Out of the Celluloid Closet

See a sexy, sweaty David Bowie fall in love with a man in this lush WWII drama

Last March, we lost a towering, multitalented artist in Ryuichi Sakamoto, the Japanese composer, producer, and actor whose experimental ecstasies in music remain some of the most fascinating on record. As a member of the Yellow Magic Orchestra, Sakamoto inspired a generation of cyberpunk artists with his synth-forward, dramatic compositions, often with mind-bending graphics to match.

Marrying sound and image was one of Sakamoto’s many talents, and it was perhaps never more on display than in the 1983 POW drama Merry Christmas, Mr. Lawrence, in which Sakamoto co-starred with another music video pioneer with an acting career: the great David Bowie.


Directed by Japanese New Wave legend Nagisa Ōshima, the film is hardly your typical Christmas movie: the fact of Christmas is incidental to the drama, which follows the slow, sultry unfolding of a forbidden love affair between two men, the Japanese Captain Yonoi, tasked with overseeing a camp of English war prisoners in Japanese-occupied Java during WWII, and the British Major he meets and reluctantly becomes obsessed with, Jack Celliers (Bowie.)

The film is painful and slow-burning, full of the agony and uncertainty of life during wartime for prisoners and commanders stationed far from home. When the strict Yonoi is faced with Celliers, a man just as rebellious and loyal to his company as Yonoi is, he feels he’s met his match. There’s something about the man he simply can’t reckon with. Is it the fact that Celliers is played by an unshaven David Bowie at the peak of his beauty? Possibly: the fact that Yonoi is compelled to watch the prisoner sleep and steal a lock of his hair makes the obsession feel even queerer, and not strictly intellectual.

To make things even hotter, Sakamoto composed the score for the film, a sweet, melancholy, and ever-so-slightly unsettling series of synth tracks that underscore the forbidden love between the two men.

Mr. Lawrence does not have a happy ending—in fact it’s one of the better (and sadder) examples of the sacrificial gay trope. When Celliers sees that Yonoi is on the brink of a disastrous action, he does something that he knows will end his life. He kisses Yonoi on both cheeks. This action gets him sentenced to death, and not just any death: he’s buried alive, with only his head remaining above the sand.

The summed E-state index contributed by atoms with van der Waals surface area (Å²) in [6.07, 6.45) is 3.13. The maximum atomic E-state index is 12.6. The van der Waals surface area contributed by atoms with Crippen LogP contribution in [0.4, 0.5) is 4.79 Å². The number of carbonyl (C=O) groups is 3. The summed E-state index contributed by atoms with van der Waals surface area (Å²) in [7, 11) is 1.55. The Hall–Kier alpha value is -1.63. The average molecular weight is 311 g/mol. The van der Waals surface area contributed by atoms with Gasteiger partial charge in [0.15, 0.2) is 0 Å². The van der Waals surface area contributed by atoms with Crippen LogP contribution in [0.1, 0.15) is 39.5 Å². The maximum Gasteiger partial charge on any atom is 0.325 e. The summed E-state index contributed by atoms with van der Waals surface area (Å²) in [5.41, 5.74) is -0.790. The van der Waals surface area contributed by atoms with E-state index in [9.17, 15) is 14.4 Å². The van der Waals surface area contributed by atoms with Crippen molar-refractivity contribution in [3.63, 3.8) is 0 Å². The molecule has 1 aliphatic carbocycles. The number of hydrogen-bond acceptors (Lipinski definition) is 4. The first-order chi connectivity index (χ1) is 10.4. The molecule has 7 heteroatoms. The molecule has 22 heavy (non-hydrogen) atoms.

It’s a horrible fate, but an apt one: through the film, Celliers has been acting like someone whose life has long ceased to mean anything. We find out the reason why through a confession—both Celliers and Yonoi are tortured by memories of their past cowardice, and have resolved to never fall prey to weakness again. But they can’t deny their love and respect for one another, and the tension between the two men that’s been building through the entire story resolves in that kiss. Celliers knows that the only way to put an end to his friend’s torture is to sacrifice himself. We’ve seen images of him as a sort of modern-day Saint Sebastian throughout, showing his scars and refusing to fall to peer pressure. And whether or not Celliers’ queerness extends beyond his sexless relationship with Yonoi, it’s clear that this is a man who’s been held back by shame for so long, he’s lost all pleasure in living.

Merry Christmas, Mr. Lawrence may not be the most explicit of queer love stories, but it stays with you, as all movies about male shame must. It’s the kind of story that, had it taken place in another time or a different world, could have had a much kinder ending. As it is, these men knew they were doomed from the start. It’s enough to see them grasp at some small thread of happiness before closing up their hearts forever.

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